Article

Determination of Critical Power Using a 3-min All-out Cycling Test

Department of Sport and Exercise Science, University of Wales, Aberystwyth, United Kingdom.
Medicine & Science in Sports & Exercise (Impact Factor: 3.98). 04/2007; 39(3):548-55. DOI: 10.1249/mss.0b013e31802dd3e6
Source: PubMed

ABSTRACT

We tested the hypothesis that the power output attained at the end of a 3-min all-out cycling test would be equivalent to critical power.
Ten habitually active subjects performed a ramp test, two 3-min all-out tests against a fixed resistance to establish the end-test power (EP) and the work done above the EP (WEP), and five constant-work rate tests to establish the critical power (CP) and the curvature constant parameter (W') using the work-time and 1/time models.
The power output in the 3-min trial declined to a steady level within 135 s. The EP was 287 +/- 55 W, which was not significantly different from, and highly correlated with, CP (287 +/- 56 W; P = 0.37, r = 0.99). The standard error for the estimation of CP using EP was approximately 6 W, and in 8 of 10 cases, EP agreed with CP to within 5 W. Similarly, the WEP derived from the 3-min test (15.0 +/- 4.7 kJ) was not significantly different from, and correlated with, W' (16.0 +/- 3.8 kJ; P = 0.35; r = 0.84).
During a 3-min all-out cycling test, power output declined to a stable value in approximately the last 45 s, and this power output was not significantly different from the independently measured critical power.

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    • "The fact that the EP of a 3-min all-out test is higher than the CP or the maximal lactate steady state was previously pointed out by some authors (Bergstrom et al., 2013; Karsten et al., 2014; Sperlich et al., 2011). Notably, our study reported the highest average value of EP (346 W), while other studies showed average EP values ranging from 167 to 312 W (Burnley et al., 2006; Vanhatalo et al., 2007; Sperlich et al., 2011; Bergstrom et al., 2013; Karsten et al., 2014). This further reveals the endurance characteristics of the subjects tested. "
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    ABSTRACT: While the 3-min all-out test is an ideal exercise paradigm to study muscle fatigue during dynamic whole-body exercise, so far it has been used mainly to provide insight into the bioenergetic determinants of performance. To shed some light into the development of peripheral muscle fatigue during the 3-min all-out test, we investigated the time course of muscle-fibre conduction velocity (MFCV). Twelve well-trained cyclists (23 ± 3. yrs) performed an incremental test, a 3-min all-out familiarization trial and a 3-min all-out test. Surface electromyographic signals were detected from the vastus lateralis muscle of the dominant limb. MFCV decreased with power output, though with a somewhat different time course, and the two parameters were strongly correlated (r= 0.87; P < 0.001). A modest decrease in MFCV (17.7 ± 4.8%), probably due to the endurance characteristics of the subjects, may help explain why a relatively high power output (79 ± 8% of the peak power output of the incremental test; 60 ± 14% of the difference between this peak value and the gas exchange threshold) was still maintained at the end of the test. These findings suggest that muscle fatigue substantially affects performance in the 3-min all-out test, expanding on the traditional bioenergetic explanation that performance is limited by rate and capacity of energy supply.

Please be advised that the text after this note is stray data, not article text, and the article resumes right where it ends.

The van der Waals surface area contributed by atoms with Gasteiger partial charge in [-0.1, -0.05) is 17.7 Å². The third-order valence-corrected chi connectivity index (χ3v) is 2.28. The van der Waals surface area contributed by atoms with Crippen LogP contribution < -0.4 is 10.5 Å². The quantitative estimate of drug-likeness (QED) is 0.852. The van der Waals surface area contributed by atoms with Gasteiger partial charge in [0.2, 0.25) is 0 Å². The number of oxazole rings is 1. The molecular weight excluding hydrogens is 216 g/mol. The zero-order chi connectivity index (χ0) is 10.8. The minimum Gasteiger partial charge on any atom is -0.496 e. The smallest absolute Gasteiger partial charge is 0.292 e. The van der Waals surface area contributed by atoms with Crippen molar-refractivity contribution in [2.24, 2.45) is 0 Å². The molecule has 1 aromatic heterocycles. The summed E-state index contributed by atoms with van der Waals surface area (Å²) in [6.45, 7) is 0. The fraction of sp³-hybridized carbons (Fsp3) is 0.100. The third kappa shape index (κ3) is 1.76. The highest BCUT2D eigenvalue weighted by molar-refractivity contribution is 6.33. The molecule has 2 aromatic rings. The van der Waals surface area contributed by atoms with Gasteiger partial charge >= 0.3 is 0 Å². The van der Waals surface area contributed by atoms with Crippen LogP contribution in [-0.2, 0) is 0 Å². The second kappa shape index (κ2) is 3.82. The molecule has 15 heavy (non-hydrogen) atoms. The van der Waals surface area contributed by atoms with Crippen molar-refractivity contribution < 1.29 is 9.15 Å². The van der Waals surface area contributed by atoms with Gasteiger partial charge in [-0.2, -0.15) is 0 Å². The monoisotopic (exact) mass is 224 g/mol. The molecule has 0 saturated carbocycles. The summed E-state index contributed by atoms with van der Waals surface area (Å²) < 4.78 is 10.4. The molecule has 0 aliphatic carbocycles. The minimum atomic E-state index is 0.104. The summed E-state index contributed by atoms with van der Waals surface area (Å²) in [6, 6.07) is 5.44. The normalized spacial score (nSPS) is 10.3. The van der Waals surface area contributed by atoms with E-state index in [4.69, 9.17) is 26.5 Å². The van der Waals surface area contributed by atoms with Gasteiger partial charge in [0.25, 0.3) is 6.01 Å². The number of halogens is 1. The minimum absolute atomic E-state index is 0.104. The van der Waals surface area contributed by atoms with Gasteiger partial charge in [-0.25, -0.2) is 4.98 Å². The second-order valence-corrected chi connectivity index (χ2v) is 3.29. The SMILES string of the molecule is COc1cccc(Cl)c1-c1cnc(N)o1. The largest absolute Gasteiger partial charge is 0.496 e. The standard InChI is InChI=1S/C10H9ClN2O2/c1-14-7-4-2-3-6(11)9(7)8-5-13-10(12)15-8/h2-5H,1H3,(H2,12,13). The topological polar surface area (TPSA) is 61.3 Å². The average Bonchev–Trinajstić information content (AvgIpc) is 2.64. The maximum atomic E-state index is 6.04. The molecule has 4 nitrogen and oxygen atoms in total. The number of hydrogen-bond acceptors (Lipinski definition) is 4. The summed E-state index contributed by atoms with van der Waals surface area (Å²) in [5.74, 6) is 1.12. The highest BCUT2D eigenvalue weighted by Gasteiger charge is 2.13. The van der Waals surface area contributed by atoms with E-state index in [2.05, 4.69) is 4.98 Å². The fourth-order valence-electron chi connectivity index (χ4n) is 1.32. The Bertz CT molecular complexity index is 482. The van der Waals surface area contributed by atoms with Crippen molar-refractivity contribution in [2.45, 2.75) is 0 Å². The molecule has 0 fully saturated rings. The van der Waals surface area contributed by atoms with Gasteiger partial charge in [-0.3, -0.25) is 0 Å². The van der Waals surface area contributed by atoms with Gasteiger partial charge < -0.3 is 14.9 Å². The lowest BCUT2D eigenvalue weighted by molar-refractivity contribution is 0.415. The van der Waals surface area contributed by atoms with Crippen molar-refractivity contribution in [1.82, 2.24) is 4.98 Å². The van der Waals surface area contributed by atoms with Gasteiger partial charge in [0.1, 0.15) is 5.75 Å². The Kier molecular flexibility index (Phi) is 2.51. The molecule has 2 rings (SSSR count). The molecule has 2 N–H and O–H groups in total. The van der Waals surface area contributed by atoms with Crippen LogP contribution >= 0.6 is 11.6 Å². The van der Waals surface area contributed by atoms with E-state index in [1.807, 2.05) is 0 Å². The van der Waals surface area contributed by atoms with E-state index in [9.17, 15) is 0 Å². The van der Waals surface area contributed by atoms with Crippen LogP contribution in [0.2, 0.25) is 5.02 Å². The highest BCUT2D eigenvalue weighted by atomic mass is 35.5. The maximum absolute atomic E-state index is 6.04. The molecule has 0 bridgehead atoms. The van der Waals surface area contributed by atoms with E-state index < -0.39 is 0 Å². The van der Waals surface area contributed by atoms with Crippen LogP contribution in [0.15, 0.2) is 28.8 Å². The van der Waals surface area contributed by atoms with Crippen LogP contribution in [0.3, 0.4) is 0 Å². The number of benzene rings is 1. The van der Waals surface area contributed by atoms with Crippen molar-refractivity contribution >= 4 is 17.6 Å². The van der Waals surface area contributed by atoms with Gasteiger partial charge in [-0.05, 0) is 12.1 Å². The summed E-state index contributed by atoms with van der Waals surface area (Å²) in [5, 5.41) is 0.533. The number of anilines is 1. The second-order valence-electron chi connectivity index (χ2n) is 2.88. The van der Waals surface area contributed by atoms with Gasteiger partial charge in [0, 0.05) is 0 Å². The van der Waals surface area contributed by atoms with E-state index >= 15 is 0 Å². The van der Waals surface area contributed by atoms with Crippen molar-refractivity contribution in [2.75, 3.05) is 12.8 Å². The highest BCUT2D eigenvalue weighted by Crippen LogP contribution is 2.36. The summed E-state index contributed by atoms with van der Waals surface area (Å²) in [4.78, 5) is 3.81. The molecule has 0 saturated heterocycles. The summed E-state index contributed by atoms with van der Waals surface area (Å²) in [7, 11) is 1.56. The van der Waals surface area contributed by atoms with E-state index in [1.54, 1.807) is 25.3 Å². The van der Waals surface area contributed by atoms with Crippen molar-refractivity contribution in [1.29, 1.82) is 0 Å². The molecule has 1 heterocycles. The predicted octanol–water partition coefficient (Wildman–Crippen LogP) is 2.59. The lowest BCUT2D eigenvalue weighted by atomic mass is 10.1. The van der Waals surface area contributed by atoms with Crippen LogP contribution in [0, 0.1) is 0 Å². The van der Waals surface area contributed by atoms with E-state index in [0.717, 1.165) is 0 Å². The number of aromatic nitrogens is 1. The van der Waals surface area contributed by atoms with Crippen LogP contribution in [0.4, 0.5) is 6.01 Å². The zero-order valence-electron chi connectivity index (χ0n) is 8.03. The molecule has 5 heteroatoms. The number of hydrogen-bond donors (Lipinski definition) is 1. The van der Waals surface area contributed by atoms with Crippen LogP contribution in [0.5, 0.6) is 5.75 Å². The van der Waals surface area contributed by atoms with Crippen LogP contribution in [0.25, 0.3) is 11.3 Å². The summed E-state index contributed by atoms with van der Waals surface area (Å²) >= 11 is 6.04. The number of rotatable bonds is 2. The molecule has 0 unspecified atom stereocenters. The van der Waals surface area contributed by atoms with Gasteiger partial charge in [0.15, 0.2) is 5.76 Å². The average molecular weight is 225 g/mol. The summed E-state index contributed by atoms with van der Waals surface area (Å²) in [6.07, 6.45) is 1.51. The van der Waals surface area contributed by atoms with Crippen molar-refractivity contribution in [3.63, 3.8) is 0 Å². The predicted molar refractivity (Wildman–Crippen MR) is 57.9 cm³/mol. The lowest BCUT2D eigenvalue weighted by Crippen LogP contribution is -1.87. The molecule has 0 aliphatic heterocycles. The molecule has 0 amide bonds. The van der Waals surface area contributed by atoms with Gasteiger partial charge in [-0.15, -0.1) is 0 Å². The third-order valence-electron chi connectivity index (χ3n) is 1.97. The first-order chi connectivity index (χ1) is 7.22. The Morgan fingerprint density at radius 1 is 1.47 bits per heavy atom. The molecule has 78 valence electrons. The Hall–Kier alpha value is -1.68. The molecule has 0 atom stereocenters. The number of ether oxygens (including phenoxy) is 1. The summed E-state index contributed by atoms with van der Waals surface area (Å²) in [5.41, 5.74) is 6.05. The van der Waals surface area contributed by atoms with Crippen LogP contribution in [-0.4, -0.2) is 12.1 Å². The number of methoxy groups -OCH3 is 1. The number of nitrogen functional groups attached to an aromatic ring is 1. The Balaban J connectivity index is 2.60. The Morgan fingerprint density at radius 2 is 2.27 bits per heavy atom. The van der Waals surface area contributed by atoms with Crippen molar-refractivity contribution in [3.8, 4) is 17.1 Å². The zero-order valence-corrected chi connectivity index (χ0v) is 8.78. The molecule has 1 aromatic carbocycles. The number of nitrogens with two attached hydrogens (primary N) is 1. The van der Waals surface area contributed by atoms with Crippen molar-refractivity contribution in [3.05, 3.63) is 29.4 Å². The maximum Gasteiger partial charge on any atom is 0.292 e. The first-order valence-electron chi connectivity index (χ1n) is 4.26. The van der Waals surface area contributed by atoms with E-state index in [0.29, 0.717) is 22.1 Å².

Full-text · Article · Aug 2015
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    • "Following a standardized warm-up, which included 10 bodyweight squats and 10 alternating lunges, the participant completed 60 seconds of unloaded cycling at 90 rpm, followed by an all-out three-minute effort with resistance being set as a function of pedaling rate (Vanhatalo et al., 2007). Participants were asked to accelerate to approximately 110 rpm over the last 5 s of the baseline period. "